Whitehall High School left high and dry with $10 million or more in flood damages

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WHITEHALL, N.Y. (NEWS10) – Thursday marks one month since Whitehall High School was a victim of a storm that left major flood damage throughout the village and town. Since then, the inches-to-feet of black water flooding the school has been drained, but the cost of that process and a lack of help from insurers has left the district paralyzed to start further repairs.

The insurer, New York Schools Insurance Reciprocal, said in an email Tuesday that they had been working steadily with the district to help, but Superintendent Patrick Dee said he has had to resort to calling for action from state officials like Senator Betty Little and Congresswoman Elise Stefanik in order to get any response at all.

The district received a total of $500,000 last month, which went entirely towards draining the building of water, backed up to several feet in some areas. The insurer sent representatives to a meeting on Sept. 8 where Whitehall was told they would be told within 48 hours how much help they would be getting from there. That information never came.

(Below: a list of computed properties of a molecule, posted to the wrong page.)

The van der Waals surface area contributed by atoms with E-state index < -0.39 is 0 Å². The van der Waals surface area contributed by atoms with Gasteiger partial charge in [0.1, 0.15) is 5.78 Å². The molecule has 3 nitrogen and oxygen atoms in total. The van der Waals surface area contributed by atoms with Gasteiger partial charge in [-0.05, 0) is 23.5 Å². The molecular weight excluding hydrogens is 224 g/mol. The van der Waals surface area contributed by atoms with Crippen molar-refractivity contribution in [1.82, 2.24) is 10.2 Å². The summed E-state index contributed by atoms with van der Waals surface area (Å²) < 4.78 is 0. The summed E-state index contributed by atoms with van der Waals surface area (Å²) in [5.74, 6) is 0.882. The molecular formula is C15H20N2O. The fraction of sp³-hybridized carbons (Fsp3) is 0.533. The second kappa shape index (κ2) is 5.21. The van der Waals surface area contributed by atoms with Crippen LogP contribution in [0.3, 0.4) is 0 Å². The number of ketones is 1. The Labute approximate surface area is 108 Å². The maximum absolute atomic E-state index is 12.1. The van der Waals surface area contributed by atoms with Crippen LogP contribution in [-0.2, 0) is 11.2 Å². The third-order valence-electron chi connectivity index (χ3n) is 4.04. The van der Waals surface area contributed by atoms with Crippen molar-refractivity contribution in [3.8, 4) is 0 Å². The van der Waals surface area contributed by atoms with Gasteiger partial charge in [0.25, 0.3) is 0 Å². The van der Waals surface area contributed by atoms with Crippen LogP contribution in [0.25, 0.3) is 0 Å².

Meanwhile, the water may be gone, but the building’s condition is left to decline. Mold has been found beneath floorboards in the wrecked gymnasium, and old asbestos tiles have been found beneath torn flooring in classrooms. Carpet had to be removed throughout the auditorium, where water was flooded up to the sixth row of seats.

Estimates put the full cost of repairs for the building at anywhere from $10 to $16 million.

The flood came months into the first half of a two-year, $16 million renovation plan at the high school. Classrooms and offices getting new walls and windows will now have to get cut into, to check for further mold.

Whitehall Elementary School also sustained damage in the flood, but has been able to welcome students back.

Whitehall High School students are learning remotely for the time being, with only a few school administrators working at the building. They have set up temporary offices in a newer wing, where the air quality was deemed better than elsewhere.

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